Armstrong Siddeley Puma
The Siddeley Puma was a British aero engine developed towards the end of World War I and produced by Siddeley-Deasy. The first engines left the production lines of Siddeley-Deasy in Coventry in August 1917, production continued until December 1918. At least 4,288 of the 11,500 ordered engines were delivered, orders were cancelled following the Armistice. Production was continued under the name Armstrong Siddeley Puma when the manufacturer was bought by Armstrong Whitworth and became Armstrong Siddeley.
The engine was based on a previous B.H.P engine.
The Puma engine was used in the British World War I bomber aircraft, the Airco D.H.9. In use it proved to be highly troublesome, making the aircraft significantly inferior to the type it replaced. The engine was also installed untidily, with the cylinder heads protruding. The D.H.9, as a type, was improved by replacing the Puma engine with the Liberty 12 to make the D.H.9A.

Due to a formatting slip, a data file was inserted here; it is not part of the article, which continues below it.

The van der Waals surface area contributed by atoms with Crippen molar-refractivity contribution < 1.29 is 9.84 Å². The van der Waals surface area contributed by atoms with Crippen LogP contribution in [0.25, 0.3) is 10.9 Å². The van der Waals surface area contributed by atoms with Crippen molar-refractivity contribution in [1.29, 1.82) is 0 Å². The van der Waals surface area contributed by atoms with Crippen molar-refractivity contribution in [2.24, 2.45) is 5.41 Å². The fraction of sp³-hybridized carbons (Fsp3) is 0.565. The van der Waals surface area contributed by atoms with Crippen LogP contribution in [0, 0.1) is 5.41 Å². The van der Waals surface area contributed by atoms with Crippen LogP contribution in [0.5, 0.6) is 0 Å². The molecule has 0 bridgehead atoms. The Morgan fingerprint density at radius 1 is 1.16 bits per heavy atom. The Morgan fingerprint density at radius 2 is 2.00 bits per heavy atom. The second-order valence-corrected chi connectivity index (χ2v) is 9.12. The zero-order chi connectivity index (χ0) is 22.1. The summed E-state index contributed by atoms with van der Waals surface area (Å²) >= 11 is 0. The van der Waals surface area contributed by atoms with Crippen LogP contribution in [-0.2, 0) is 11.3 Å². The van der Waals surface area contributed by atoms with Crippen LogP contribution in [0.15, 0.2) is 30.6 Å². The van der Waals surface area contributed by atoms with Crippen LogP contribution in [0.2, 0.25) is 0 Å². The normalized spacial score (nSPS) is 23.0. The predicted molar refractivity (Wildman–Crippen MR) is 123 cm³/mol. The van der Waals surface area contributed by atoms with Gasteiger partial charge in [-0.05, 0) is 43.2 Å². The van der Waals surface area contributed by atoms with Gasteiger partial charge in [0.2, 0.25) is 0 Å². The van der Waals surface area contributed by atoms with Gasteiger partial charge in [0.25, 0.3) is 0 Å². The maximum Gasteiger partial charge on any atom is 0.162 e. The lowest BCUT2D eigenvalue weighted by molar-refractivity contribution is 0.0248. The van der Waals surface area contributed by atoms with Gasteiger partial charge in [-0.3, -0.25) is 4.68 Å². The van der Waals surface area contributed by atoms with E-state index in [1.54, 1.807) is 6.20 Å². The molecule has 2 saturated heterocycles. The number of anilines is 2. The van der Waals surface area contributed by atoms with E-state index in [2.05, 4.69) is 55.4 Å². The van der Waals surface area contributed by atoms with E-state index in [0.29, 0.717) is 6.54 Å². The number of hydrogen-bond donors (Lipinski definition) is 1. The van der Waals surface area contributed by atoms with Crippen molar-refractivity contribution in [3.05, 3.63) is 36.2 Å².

The unit was used in the first prototype of the Airco DH.10 in a twin-engined pusher configuration but as performance was unsatisfactory, alternative engines were used in a subsequent prototype of the type and production models.
Short Silver Streak (1920)
Type: 6-cylinder water-cooled inline aircraft piston engine
Bore: 5.71 in (145 mm)
Stroke: 7.48 in (190 mm)
Displacement: 1,149 in³ (18.832 L)
Length: 69.9 in (1,175 mm)
Width: 24 in (610 mm)
Height: 43.6 in (1,107 mm)
Dry weight: 645 lb (293 kg)
Fuel system: Carburettor
Cooling system: Water-cooled
250 hp (186 kW) at 1,400 rpm for takeoff
265 hp (198 kW) at 1,500 rpm for short-term maximum power
Specific power: 0.23 hp/in³ (10.5 kW/L)
14 US gal/h (54 L/h) at cruise
67 US gal/h (258 L/h) at short-term maximum power
Power-to-weight ratio: 0.41 hp/lb (0.67 kW/kg)